3. In the story with Moses, God, and Pharaoh, our idea of what success and failure looks like are rather different than God’s. “It seems to me He is trying to cultivate an obedient heart in Moses.”

I’m reading David and Goliath by Malcolm Gladwell right now and it is challenging me on how I have been programmed to view success/failure and advantage/disadvantage. How is God helping to rewire you?

4. “As I consider what God is calling me to do, despite my own misgivings, I need to remember the staff given to me. In the midst of my fear, He hands it to me as a reminder of His great power. I didn’t create the staff, nor give it any power. I merely hold it, waiting for further instruction.”

Oh man, this can be a hard one, can’t it? If there is a staff in your hand and a rock near by, the urge to start swinging can be s-t-r-o-n-g!

5. “Exhausted yet pursuing.” 

Pursuing. Yes. Even if I have bought the lie that it is small or will only have to be repeated (hello dishes, disciplining kids, and laundry). In the act of pursuing, I am playing the notes of my opus, which will sound different than yours. Both both of our opuses are beautiful.

Any other movies or books you thought of related to this week’s chapter? What else is going on as you read this chapter? See you in the comments!

Amy

P.S. Next week we’ll discuss chapter 5.

Disclosure : Amazon Affiliate links included in this post.  If you click through to Amazon, any purchase you make supports this site. 

23 Comments

  1. CJ March 28, 2016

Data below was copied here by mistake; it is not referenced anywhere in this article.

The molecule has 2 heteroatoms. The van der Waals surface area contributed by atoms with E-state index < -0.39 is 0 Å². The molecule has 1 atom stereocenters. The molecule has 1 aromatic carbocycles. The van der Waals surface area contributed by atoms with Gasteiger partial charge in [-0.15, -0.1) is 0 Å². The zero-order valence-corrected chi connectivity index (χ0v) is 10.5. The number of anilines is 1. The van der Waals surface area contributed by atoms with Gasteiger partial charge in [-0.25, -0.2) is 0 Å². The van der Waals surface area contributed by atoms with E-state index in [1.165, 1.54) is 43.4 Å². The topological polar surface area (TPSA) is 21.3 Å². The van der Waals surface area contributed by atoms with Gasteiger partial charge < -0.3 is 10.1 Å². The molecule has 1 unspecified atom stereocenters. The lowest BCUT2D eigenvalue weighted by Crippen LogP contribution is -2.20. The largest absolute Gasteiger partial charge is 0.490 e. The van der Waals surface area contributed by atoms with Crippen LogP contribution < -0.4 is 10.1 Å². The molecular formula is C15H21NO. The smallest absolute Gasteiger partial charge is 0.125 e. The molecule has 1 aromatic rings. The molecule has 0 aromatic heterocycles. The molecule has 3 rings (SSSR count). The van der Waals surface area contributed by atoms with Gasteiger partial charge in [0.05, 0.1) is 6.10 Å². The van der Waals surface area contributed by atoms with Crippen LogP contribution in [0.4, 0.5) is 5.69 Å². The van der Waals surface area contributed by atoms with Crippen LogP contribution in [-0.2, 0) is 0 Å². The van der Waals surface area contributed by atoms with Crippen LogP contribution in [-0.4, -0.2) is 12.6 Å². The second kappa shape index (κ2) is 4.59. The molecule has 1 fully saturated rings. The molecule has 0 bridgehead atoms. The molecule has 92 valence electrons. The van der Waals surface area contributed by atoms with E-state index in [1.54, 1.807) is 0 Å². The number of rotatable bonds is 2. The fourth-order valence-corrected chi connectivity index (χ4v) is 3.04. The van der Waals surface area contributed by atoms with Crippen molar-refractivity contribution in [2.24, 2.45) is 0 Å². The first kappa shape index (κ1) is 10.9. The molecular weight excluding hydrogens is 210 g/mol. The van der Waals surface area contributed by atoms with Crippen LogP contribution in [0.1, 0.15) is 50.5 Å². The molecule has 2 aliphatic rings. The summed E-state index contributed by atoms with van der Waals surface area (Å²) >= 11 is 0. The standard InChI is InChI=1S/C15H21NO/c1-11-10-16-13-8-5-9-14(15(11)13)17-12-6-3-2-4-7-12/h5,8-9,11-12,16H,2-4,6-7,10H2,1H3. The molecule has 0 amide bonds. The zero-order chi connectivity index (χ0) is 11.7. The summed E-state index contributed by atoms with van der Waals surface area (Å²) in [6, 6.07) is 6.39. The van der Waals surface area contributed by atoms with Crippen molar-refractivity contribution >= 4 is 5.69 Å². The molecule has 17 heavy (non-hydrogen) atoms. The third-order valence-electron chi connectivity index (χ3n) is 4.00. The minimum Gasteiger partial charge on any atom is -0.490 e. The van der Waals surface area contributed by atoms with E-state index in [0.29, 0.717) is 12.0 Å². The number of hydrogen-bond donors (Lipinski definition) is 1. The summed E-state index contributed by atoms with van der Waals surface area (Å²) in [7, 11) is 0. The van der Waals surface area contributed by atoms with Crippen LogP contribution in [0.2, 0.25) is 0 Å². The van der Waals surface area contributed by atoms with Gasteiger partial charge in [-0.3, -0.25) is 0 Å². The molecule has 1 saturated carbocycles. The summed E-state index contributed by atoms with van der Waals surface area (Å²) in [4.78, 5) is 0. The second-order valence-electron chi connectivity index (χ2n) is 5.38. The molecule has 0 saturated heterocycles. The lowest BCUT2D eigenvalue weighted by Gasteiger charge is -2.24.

I’m not reading the book, but this theme strikes a chord deep within me. I failed. I misunderstood my role in ministry for two and a half years. God used me in that time, but I did have constantly strained relationships with my coworkers and supervisor. I have always feared failure, and realizing how deeply I had misunderstood my role was the most awful sense of shame and guilt I have ever experienced. Not only did I fail, but as a result, another one of my greatest fears came to life–I got fired from my ministry. It was horrible and I was an emotional disaster all of last year as a result, but God was at work through it all. Throughout the year, fears kept on coming true: it felt like a living nightmare. Yet, as I am now able to start looking back on it all, I see God’s hand. It was time for me to move on from that ministry and be somewhere where I am making better use of the gifts he has given me. God wanted to grow me and work in me, and I often resisted, making the process even more painful and difficult. Yet he was faithful. Even in repeated failure, he remains faithful. He is still at work. Our fears might indeed be realized, yet through it all God is sovereign, God is good, God is love, and he will never let us go. Sometimes we fail. Sometimes we need to fail. And someday, somehow, it will be ok. We can (and must!) still trust God and know that he will eventually bring beauty out of the ashes.